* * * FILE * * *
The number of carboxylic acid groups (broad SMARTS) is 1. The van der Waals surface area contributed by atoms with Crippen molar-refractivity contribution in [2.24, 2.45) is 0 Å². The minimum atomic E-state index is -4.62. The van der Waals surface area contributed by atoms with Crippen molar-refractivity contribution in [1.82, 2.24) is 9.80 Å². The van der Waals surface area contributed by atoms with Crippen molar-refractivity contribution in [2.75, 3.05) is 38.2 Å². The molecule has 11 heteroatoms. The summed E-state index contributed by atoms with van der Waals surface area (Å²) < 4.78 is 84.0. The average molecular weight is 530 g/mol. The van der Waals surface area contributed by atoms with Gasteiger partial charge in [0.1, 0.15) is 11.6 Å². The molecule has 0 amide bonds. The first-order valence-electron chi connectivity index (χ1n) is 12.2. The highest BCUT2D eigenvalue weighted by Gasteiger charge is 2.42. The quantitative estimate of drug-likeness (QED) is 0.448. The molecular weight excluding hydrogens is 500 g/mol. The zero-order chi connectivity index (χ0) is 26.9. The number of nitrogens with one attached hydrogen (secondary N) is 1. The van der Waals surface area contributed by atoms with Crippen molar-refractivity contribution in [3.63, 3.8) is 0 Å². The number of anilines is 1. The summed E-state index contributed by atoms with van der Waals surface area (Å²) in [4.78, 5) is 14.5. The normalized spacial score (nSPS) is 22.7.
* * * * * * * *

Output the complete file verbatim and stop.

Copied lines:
The number of carboxylic acid groups (broad SMARTS) is 1. The van der Waals surface area contributed by atoms with Crippen molar-refractivity contribution in [2.24, 2.45) is 0 Å². The minimum atomic E-state index is -4.62. The van der Waals surface area contributed by atoms with Crippen molar-refractivity contribution in [1.82, 2.24) is 9.80 Å². The van der Waals surface area contributed by atoms with Crippen molar-refractivity contribution in [2.75, 3.05) is 38.2 Å². The molecule has 11 heteroatoms. The summed E-state index contributed by atoms with van der Waals surface area (Å²) < 4.78 is 84.0. The average molecular weight is 530 g/mol. The van der Waals surface area contributed by atoms with Gasteiger partial charge in [0.1, 0.15) is 11.6 Å². The molecule has 0 amide bonds. The first-order valence-electron chi connectivity index (χ1n) is 12.2. The highest BCUT2D eigenvalue weighted by Gasteiger charge is 2.42. The quantitative estimate of drug-likeness (QED) is 0.448. The molecular weight excluding hydrogens is 500 g/mol. The zero-order chi connectivity index (χ0) is 26.9. The number of nitrogens with one attached hydrogen (secondary N) is 1. The van der Waals surface area contributed by atoms with Crippen molar-refractivity contribution in [3.63, 3.8) is 0 Å². The number of anilines is 1. The summed E-state index contributed by atoms with van der Waals surface area (Å²) in [4.78, 5) is 14.5. The normalized spacial score (nSPS) is 22.7.